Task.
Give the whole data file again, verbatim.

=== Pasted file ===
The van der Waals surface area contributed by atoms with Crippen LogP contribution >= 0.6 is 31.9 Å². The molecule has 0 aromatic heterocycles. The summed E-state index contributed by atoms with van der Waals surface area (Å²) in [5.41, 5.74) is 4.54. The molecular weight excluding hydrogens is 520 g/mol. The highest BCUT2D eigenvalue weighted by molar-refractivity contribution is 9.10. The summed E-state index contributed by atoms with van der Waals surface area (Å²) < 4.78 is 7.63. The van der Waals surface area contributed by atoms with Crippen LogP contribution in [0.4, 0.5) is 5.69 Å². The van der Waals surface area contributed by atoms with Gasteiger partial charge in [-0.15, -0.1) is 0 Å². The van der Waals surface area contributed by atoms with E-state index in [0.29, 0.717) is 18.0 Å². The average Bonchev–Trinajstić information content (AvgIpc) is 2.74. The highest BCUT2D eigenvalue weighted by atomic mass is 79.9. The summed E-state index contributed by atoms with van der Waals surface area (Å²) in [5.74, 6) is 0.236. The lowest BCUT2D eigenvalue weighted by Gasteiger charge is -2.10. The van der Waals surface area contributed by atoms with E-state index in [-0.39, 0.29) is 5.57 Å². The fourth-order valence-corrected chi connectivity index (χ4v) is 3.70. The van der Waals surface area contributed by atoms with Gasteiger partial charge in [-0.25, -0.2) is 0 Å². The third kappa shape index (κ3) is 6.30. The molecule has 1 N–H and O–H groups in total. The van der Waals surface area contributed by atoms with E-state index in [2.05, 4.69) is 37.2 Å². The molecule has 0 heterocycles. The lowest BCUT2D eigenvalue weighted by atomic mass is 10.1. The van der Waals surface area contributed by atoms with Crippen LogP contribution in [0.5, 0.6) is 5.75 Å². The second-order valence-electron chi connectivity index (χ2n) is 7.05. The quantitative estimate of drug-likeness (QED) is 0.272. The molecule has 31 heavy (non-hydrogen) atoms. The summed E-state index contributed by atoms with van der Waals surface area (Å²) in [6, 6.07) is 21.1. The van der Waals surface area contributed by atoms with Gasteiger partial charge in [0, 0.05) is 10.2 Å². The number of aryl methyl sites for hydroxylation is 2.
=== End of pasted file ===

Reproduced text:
The van der Waals surface area contributed by atoms with Crippen LogP contribution >= 0.6 is 31.9 Å². The molecule has 0 aromatic heterocycles. The summed E-state index contributed by atoms with van der Waals surface area (Å²) in [5.41, 5.74) is 4.54. The molecular weight excluding hydrogens is 520 g/mol. The highest BCUT2D eigenvalue weighted by molar-refractivity contribution is 9.10. The summed E-state index contributed by atoms with van der Waals surface area (Å²) < 4.78 is 7.63. The van der Waals surface area contributed by atoms with Crippen LogP contribution in [0.4, 0.5) is 5.69 Å². The van der Waals surface area contributed by atoms with Gasteiger partial charge in [-0.15, -0.1) is 0 Å². The van der Waals surface area contributed by atoms with E-state index in [0.29, 0.717) is 18.0 Å². The average Bonchev–Trinajstić information content (AvgIpc) is 2.74. The highest BCUT2D eigenvalue weighted by atomic mass is 79.9. The summed E-state index contributed by atoms with van der Waals surface area (Å²) in [5.74, 6) is 0.236. The lowest BCUT2D eigenvalue weighted by Gasteiger charge is -2.10. The van der Waals surface area contributed by atoms with E-state index in [-0.39, 0.29) is 5.57 Å². The fourth-order valence-corrected chi connectivity index (χ4v) is 3.70. The van der Waals surface area contributed by atoms with Gasteiger partial charge in [-0.25, -0.2) is 0 Å². The third kappa shape index (κ3) is 6.30. The molecule has 1 N–H and O–H groups in total. The van der Waals surface area contributed by atoms with E-state index in [2.05, 4.69) is 37.2 Å². The molecule has 0 heterocycles. The lowest BCUT2D eigenvalue weighted by atomic mass is 10.1. The van der Waals surface area contributed by atoms with Crippen LogP contribution in [0.5, 0.6) is 5.75 Å². The second-order valence-electron chi connectivity index (χ2n) is 7.05. The quantitative estimate of drug-likeness (QED) is 0.272. The molecule has 31 heavy (non-hydrogen) atoms. The summed E-state index contributed by atoms with van der Waals surface area (Å²) in [6, 6.07) is 21.1. The van der Waals surface area contributed by atoms with Gasteiger partial charge in [0, 0.05) is 10.2 Å². The number of aryl methyl sites for hydroxylation is 2.